British built, a used Honda CR-V or a Nissan Qashqai, but neither have been particularly reliable. For reliability, and British built, a Toyota Avensis or Auris. Most Auris are hybrid. Or the new Toyota Corolla, most of which are hybrid. Or the latest Vauxhall Astra with its excellent new range of engines and transmissions, including a 9-speed diesel automatic.

Futureproofing

We are planning an extension onto our house. We don’t currently have an electric-powered car but may be thinking of buying one at some point in the future. Would it worth our while having a charging point installed with the new extension now, especially as we’ll have a new consumer unit, even if we don’t plan to make use of it for a few years. Are car chargers likely to change in the future? Might this be a good future selling point for the house? MF

Definitely fit a 7kWh charging point, because it will add value to the house. And excellent, forward-thinking selling point, even if you don't buy an electric car yourself.

Little belter

I have bought, privately, a 71,000-mile 2012 Ford Ka 1.2 with full-service history for my nephew. However, on looking through the history I can see no record of timing chain/belt changes. What do you think I should do and what do you recommend? TPJ

It needs a new timing belt, tensioner, waterpump and aux belt. Probably cheapest at a FIAT dealer (because it’s basically a FIAT 500). About £400.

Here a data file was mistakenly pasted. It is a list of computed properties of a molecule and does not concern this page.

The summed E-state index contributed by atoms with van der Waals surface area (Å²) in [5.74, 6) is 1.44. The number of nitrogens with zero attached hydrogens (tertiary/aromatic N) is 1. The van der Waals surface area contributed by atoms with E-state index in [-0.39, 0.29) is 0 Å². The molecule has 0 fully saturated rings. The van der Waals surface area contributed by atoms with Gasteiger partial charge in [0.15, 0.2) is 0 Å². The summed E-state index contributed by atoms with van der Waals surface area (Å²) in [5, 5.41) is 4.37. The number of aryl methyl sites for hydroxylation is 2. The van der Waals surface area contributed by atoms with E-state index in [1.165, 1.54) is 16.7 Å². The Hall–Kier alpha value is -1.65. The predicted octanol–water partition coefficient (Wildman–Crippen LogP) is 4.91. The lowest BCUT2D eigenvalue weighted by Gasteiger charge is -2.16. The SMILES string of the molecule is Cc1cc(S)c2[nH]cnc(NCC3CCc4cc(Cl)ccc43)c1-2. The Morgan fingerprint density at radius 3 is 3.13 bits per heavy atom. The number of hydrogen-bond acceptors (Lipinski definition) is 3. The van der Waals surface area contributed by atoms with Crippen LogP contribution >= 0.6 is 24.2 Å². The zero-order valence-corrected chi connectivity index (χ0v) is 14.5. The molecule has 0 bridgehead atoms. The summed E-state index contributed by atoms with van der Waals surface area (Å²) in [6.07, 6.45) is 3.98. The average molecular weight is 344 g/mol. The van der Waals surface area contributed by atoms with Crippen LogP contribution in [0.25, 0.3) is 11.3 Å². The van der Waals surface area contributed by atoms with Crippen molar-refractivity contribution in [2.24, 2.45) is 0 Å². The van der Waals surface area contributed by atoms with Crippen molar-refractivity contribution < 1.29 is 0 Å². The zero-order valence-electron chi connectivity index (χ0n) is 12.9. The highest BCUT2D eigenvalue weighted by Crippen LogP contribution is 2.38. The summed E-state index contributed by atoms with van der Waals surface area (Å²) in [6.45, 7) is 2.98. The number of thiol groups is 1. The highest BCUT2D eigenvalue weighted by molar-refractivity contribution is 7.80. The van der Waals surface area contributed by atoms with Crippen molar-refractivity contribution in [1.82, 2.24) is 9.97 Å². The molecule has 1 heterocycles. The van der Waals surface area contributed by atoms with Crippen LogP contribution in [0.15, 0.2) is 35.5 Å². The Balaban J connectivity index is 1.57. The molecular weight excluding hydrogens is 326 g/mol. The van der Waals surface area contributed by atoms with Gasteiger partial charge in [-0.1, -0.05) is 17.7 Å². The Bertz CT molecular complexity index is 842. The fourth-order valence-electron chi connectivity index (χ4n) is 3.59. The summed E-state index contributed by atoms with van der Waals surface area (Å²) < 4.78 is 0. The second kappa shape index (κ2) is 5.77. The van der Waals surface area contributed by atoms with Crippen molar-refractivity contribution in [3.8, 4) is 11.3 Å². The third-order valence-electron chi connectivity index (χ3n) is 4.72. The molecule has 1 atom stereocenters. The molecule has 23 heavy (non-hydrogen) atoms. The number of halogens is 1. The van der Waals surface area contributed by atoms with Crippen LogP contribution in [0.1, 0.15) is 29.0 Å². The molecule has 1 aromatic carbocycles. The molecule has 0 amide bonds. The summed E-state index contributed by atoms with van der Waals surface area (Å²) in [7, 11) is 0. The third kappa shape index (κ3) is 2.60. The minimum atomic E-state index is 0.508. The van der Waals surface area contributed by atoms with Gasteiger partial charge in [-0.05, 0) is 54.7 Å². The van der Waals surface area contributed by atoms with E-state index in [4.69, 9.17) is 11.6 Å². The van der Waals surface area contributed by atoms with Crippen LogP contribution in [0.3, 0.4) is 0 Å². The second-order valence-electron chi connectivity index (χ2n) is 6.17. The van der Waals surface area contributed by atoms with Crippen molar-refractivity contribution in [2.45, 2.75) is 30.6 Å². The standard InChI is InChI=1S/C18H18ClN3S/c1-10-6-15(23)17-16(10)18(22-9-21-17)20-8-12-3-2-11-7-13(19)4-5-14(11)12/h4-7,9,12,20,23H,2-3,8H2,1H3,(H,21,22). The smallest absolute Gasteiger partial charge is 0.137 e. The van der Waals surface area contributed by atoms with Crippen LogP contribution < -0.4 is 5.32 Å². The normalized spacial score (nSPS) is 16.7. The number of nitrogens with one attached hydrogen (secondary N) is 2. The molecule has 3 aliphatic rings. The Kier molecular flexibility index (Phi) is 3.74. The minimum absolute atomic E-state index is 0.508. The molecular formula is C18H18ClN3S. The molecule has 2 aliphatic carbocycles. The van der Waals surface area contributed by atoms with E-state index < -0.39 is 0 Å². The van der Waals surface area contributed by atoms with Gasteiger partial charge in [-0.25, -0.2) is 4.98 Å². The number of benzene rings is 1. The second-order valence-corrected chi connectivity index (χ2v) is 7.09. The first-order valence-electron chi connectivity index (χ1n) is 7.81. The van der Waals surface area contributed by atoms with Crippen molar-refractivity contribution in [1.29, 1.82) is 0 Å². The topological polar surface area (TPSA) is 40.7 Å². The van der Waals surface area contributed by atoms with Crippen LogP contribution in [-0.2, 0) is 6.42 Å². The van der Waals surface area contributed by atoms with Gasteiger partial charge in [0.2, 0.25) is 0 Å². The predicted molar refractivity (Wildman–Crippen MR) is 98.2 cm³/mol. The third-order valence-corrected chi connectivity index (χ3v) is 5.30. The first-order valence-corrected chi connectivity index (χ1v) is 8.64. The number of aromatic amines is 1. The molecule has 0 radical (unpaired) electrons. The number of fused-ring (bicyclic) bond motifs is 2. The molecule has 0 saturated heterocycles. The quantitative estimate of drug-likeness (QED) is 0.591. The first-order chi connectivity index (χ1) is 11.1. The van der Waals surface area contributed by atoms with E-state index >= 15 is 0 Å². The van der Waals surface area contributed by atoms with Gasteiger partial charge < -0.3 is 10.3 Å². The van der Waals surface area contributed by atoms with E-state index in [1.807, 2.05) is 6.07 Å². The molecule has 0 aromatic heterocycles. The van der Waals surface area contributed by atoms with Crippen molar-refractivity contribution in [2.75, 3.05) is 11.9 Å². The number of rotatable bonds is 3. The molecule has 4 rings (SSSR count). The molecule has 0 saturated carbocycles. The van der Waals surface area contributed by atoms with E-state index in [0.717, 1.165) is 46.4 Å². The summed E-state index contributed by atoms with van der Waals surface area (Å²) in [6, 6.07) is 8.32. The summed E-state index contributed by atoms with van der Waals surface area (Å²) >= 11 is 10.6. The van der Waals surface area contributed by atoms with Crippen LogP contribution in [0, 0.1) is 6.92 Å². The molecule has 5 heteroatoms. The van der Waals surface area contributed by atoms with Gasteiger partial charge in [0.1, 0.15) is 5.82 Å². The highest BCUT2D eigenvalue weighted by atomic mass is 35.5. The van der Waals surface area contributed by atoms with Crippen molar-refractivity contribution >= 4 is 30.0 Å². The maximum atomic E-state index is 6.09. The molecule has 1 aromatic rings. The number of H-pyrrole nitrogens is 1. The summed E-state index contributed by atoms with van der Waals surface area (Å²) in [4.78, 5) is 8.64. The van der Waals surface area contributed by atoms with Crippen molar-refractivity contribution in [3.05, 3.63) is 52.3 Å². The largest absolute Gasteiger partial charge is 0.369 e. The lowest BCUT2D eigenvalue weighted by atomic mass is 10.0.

Recharge of the light-fingered brigade

During a service, my garage asked me whether I wanted the air-conditioning unit re-charged. Why would I want that? I don’t get my fridge recharged. On the other hand, when getting replacement tyres I used to be offered “wheel alignment” adjustment. But no longer. Why? What with all the potholes, wouldn’t wheel mis-alignment be a more likely issue, now? BW

You don't drive your fridge anywhere. Presumably it stays rooted to the same place in your kitchen. That's why. Also, if you had air-conditioning in your house, while that may not require regassing, it does need periodic maintenance. My wife’s does. Yes, you can have your wheels re-aligned after a tyre change. Some tyre fitters have laser aligning gear. Otherwise, take it to a franchise of  'align my car'. You have to pay for this, of course.

Higher car

My son, who is 6’ 6”, is looking to buy a small car to use on his twice weekly commute of around an hour, including some motorway. He has a budget of around £8,000. What do you suggest? BF

A Fiat 500 with a non-opening roof is surprisingly roomy with long front seat squabs and plenty of headroom. Generally, small VWs such as Polos have always accommodated tall people, but we have received slightly more reported faults than with FIAT 500s.